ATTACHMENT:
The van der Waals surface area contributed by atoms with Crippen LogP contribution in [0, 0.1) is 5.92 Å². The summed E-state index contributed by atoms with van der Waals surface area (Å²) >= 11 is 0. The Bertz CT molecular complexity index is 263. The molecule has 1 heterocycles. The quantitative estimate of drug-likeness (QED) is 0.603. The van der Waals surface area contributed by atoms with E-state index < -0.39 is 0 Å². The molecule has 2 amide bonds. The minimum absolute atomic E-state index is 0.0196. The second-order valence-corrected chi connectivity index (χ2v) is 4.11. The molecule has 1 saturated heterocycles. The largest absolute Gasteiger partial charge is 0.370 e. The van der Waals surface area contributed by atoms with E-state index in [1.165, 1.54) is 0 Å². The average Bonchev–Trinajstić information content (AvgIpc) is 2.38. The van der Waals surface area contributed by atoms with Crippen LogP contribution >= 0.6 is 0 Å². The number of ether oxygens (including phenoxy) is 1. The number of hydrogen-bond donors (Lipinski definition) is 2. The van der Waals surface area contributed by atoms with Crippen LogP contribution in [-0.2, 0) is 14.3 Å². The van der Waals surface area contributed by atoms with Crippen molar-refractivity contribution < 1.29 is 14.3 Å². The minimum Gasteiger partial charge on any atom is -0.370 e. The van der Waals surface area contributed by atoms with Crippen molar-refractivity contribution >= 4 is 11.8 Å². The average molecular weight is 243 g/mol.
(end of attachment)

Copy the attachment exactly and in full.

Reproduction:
The van der Waals surface area contributed by atoms with Crippen LogP contribution in [0, 0.1) is 5.92 Å². The summed E-state index contributed by atoms with van der Waals surface area (Å²) >= 11 is 0. The Bertz CT molecular complexity index is 263. The molecule has 1 heterocycles. The quantitative estimate of drug-likeness (QED) is 0.603. The van der Waals surface area contributed by atoms with E-state index < -0.39 is 0 Å². The molecule has 2 amide bonds. The minimum absolute atomic E-state index is 0.0196. The second-order valence-corrected chi connectivity index (χ2v) is 4.11. The molecule has 1 saturated heterocycles. The largest absolute Gasteiger partial charge is 0.370 e. The van der Waals surface area contributed by atoms with E-state index in [1.165, 1.54) is 0 Å². The average Bonchev–Trinajstić information content (AvgIpc) is 2.38. The van der Waals surface area contributed by atoms with Crippen LogP contribution >= 0.6 is 0 Å². The number of ether oxygens (including phenoxy) is 1. The number of hydrogen-bond donors (Lipinski definition) is 2. The van der Waals surface area contributed by atoms with Crippen LogP contribution in [-0.2, 0) is 14.3 Å². The van der Waals surface area contributed by atoms with Crippen molar-refractivity contribution < 1.29 is 14.3 Å². The minimum Gasteiger partial charge on any atom is -0.370 e. The van der Waals surface area contributed by atoms with Crippen molar-refractivity contribution >= 4 is 11.8 Å². The average molecular weight is 243 g/mol.